Kenny Kadji: The Most Underrated Player in College Basketball
Kenny Kadji, the starting power forward for the Miami Hurricanes, has played himself into the position as an NBA prospect. At 6’11″, 235 pounds, Kadji can play in the low post as well as on the perimeter. He is a matchup problem for any power forward or center. Although he averages 13.4 points, 6.8 rebounds and one assist this season, Kadji is arguably the best player on Miami’s roster. You could make the same argument for Shane Larkin, Durand Scott or Reggie Johnson.
When people discuss the best players in the college basketball this season, Trey Burke (Michigan Wolverines) and Cody Zeller (Indiana Hoosiers) are mentioned. Kadji does not have the exposure that these players have, but this may soon change with the NCAA Tournament coming up next month. The tournament has been a haven for individuals to showcase their talents and catapult their position on the NBA draft board. A few individuals who come to mind are Carmelo Anthony (Syracuse Orange), Wally Sczerbiak (Miami (OH) Red Hawks), Dwayne Wade (Marquette Golden Eagles) and Derrick Williams (Arizona Wildcats).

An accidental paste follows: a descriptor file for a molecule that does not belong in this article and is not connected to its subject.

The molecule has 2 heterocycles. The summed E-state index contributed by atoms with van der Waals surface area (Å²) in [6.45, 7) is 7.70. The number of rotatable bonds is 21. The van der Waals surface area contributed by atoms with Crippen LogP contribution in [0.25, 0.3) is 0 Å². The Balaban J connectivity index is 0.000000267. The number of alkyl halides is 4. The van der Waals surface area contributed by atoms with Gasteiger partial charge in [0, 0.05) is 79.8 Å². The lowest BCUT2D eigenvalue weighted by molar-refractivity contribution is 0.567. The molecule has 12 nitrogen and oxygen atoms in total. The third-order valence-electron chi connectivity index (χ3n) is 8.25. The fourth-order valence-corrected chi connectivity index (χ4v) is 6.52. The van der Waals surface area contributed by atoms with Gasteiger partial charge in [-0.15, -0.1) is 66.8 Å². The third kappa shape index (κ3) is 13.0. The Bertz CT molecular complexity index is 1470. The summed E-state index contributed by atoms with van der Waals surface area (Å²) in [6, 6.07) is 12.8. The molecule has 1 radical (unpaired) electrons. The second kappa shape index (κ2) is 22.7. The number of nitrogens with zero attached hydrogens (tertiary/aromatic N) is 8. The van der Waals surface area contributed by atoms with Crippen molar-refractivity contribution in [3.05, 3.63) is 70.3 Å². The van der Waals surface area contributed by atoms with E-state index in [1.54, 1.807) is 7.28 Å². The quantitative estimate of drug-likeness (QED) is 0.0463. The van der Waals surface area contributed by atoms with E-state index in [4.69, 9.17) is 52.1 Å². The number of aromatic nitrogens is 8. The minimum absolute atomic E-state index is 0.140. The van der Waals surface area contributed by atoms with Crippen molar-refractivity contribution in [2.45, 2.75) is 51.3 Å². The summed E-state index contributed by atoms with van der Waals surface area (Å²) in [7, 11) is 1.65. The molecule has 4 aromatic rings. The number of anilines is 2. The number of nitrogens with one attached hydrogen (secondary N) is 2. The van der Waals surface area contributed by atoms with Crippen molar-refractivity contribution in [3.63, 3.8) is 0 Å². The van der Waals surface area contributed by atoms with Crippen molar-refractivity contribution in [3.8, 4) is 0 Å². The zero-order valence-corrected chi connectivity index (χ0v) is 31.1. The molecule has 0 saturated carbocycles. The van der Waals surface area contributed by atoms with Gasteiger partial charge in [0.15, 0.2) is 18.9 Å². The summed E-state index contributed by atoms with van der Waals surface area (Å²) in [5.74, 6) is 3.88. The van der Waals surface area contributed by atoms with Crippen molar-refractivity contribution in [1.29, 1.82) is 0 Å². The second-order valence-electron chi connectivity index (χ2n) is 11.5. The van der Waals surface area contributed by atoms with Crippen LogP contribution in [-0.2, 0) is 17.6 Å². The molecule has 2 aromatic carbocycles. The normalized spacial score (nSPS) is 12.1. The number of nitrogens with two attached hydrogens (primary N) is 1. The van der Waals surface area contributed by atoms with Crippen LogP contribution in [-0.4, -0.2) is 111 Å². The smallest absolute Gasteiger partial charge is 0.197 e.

In my opinion, Kadji’s style of play is a cross between Jared Jeffries (Indiana Hoosiers) and Danyell Marshall (Connecticut Huskies). All three players had versatile games. Although Jeffries was a power forward/center in college, he has played the small forward and power forward positions in the NBA. Marshall was the same way. I believe the same will hold true for Kadji. This young man has not even reached his peak. He is just beginning to scratch the surface of how good he can actually be. Kadji is the kind of player who could become the Most Outstanding Player of the Final Four, whereas he was barely recognized as one of the best players at the beginning of the season.
Pre-Summer 2015 Big East Basketball Power Rankings
The Big East will once again be one of the most difficult conferences in college basketball coming into the 2015-16 season. Here are the power rankings to start summer 2015. Read More